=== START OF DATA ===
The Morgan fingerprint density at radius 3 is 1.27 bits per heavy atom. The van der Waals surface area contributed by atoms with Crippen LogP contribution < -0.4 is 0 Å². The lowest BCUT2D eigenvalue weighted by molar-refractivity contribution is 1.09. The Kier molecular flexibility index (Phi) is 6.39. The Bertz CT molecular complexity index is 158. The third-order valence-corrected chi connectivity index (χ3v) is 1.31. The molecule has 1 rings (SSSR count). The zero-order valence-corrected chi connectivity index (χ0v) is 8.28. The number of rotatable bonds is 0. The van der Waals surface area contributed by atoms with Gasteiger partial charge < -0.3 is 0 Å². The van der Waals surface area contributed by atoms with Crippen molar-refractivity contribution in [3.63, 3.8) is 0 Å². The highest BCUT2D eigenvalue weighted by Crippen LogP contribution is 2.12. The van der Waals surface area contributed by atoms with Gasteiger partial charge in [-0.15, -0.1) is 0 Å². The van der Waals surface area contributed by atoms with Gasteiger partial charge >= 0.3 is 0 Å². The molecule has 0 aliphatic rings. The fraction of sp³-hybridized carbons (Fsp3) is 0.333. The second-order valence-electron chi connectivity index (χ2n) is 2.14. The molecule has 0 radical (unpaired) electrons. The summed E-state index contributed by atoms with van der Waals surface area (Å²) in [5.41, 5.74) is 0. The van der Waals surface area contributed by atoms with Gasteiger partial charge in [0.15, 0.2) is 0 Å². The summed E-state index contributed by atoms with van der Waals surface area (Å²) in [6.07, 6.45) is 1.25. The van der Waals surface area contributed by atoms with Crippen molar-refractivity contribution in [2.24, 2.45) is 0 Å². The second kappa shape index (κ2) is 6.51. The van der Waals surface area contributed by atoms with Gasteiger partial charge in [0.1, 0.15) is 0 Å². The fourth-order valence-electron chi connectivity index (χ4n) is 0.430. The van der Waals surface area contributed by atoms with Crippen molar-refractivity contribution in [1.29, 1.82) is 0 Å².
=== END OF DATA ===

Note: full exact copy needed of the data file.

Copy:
The Morgan fingerprint density at radius 3 is 1.27 bits per heavy atom. The van der Waals surface area contributed by atoms with Crippen LogP contribution < -0.4 is 0 Å². The lowest BCUT2D eigenvalue weighted by molar-refractivity contribution is 1.09. The Kier molecular flexibility index (Phi) is 6.39. The Bertz CT molecular complexity index is 158. The third-order valence-corrected chi connectivity index (χ3v) is 1.31. The molecule has 1 rings (SSSR count). The zero-order valence-corrected chi connectivity index (χ0v) is 8.28. The number of rotatable bonds is 0. The van der Waals surface area contributed by atoms with Gasteiger partial charge < -0.3 is 0 Å². The van der Waals surface area contributed by atoms with Crippen molar-refractivity contribution in [3.63, 3.8) is 0 Å². The highest BCUT2D eigenvalue weighted by Crippen LogP contribution is 2.12. The van der Waals surface area contributed by atoms with Gasteiger partial charge in [-0.15, -0.1) is 0 Å². The van der Waals surface area contributed by atoms with Gasteiger partial charge >= 0.3 is 0 Å². The molecule has 0 aliphatic rings. The fraction of sp³-hybridized carbons (Fsp3) is 0.333. The second-order valence-electron chi connectivity index (χ2n) is 2.14. The molecule has 0 radical (unpaired) electrons. The summed E-state index contributed by atoms with van der Waals surface area (Å²) in [5.41, 5.74) is 0. The van der Waals surface area contributed by atoms with Gasteiger partial charge in [0.15, 0.2) is 0 Å². The summed E-state index contributed by atoms with van der Waals surface area (Å²) in [6.07, 6.45) is 1.25. The van der Waals surface area contributed by atoms with Crippen molar-refractivity contribution in [2.24, 2.45) is 0 Å². The second kappa shape index (κ2) is 6.51. The van der Waals surface area contributed by atoms with Gasteiger partial charge in [0.1, 0.15) is 0 Å². The fourth-order valence-electron chi connectivity index (χ4n) is 0.430. The van der Waals surface area contributed by atoms with Crippen molar-refractivity contribution in [1.29, 1.82) is 0 Å².